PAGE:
Matt is using もう in a slightly different way. When we use it with a negative form, it takes on the meaning of ‘anymore’. It goes back to what I was saying earlier. もう marks a change in state. In this case, the state is changing from eating natto to not eating natto. This is a case where trying to translate this to English is going to hurt you. You could remember the difference between negative and affirmative sentences, but it’s just easier to think of this as marking a change.

Let’s give it a try. How can you say “I’m not busy anymore.” in polite Japanese?

Hint: “busy” in Japanese is いそがしい.

もういそがしくないです。
Mouisogashikunaidesu.
I’m not busy anymore.

For bonus points, can you say “Mr. Tanaka isn’t busy anymore.” in polite Japanese?

田中たなかさんは もういそがしくないです。
Tanakasanwa mouisogashikunaidesu.
Mr. Tanaka isn’t busy anymore.

Excellent work! This is quite simple once you get used to the pattern. To add Mr. Tanaka to the sentence, we just have to put it at the front and mark it with the は particle..

Conversation 3 (5:25)

Yu is still asking Matt about his eating experiences. Again, this is casual.

Yu:   ふぐは べたの。
                    Fuguwa  tabetano.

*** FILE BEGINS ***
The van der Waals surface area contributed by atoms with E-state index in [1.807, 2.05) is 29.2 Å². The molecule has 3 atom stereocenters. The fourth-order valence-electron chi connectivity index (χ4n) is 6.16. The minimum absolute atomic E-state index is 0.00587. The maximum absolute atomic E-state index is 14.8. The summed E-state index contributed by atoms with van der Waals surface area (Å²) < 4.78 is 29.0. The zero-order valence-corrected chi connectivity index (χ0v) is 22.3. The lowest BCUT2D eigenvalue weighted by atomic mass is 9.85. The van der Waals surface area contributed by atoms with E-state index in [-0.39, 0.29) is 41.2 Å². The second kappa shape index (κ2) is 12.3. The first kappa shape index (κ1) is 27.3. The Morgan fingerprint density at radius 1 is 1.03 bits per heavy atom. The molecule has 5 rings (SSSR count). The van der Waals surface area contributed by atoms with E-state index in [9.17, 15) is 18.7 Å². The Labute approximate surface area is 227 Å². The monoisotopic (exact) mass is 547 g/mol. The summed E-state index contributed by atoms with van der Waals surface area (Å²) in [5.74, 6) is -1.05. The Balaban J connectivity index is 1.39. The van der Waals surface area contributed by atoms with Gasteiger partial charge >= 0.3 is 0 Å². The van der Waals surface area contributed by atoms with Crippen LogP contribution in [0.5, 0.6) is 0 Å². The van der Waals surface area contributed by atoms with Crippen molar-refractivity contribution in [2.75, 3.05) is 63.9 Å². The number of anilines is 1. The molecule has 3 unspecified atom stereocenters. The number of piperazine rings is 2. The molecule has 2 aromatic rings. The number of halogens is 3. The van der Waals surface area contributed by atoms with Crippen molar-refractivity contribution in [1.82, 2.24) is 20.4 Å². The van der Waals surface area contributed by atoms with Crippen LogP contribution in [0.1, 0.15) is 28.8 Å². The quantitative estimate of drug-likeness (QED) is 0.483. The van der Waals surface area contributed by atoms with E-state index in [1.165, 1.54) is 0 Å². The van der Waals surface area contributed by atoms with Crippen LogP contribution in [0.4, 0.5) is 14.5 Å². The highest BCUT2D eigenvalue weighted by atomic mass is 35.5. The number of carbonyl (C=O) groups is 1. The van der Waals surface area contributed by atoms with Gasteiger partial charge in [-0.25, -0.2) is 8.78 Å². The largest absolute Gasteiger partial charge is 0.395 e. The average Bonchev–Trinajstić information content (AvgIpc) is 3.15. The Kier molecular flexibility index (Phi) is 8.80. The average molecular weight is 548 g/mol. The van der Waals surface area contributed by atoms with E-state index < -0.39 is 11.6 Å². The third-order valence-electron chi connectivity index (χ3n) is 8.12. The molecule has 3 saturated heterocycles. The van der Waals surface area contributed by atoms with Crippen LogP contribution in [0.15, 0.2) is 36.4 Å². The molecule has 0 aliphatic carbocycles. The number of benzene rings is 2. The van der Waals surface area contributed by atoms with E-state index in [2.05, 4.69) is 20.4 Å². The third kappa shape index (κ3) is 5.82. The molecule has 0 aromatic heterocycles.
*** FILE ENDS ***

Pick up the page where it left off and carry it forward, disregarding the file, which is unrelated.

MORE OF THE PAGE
Did you eat fugu?

Matt:         いいえ、ふぐは まだ食べていない。あぶないでしょう。
                     Iie,          fuguwa    madatabeteinai.        Abunaideshou.
                    No, (I) haven’t eaten fugu. (It)’s dangerous, right?

Yu:   いえいえ。おいしいよ。食べましょう。
                    Ieie.              Oishiiyo.        Tabemashou.
                   No no. (It)’s delicious. Let’s eat (some).

Breaking that down, ふぐ, fugu or blowfish, は, the topic marking particle, 食べた, the past casual form of 食べる, to eat, and finally の, the casual question marking particle. All together, she is asking “did you eat blowfish?”

Matt responds with いいえ, no, ふぐ, fugu or blowfish, は, the topic marking particle, まだ, yet, and finally 食べていない, haven’t eaten. Next sentence, あぶない, dangerous, and でしょう, right? So all together, he is saying “no, (I) haven’t eaten fugu yet. (It) is dangerous, right?”

Yu responds with いえいえ, no no. Next sentence, おいしい, delicious, and then よ, a particle used to assure the listener. 食べましょう, let’s eat. So all together, she is saying “No. It’s delicious! Let’s eat!”

Matt was using まだ to emphasize the lack of a change in state, in other words, no change in state. In the past he didn’t eat fugu, and now he still doesn’t eat fugu. He hasn’t eaten fugu yet. This shows there is no change in state currently, but the state might change in the future, much like we use ‘yet’ in English when it is used with a negative form.

For example, “I haven’t been to Tokyo, yet.” implies that we have at least a small desire to go to Tokyo in the future.

When it is used with an affirmative form, like まっています, waiting, it takes on the meaning of ‘still’ in English. Again, we are emphasizing that the state has not changed. Some state is still true. For example, まだまっています means still waiting, as in I’m still waiting.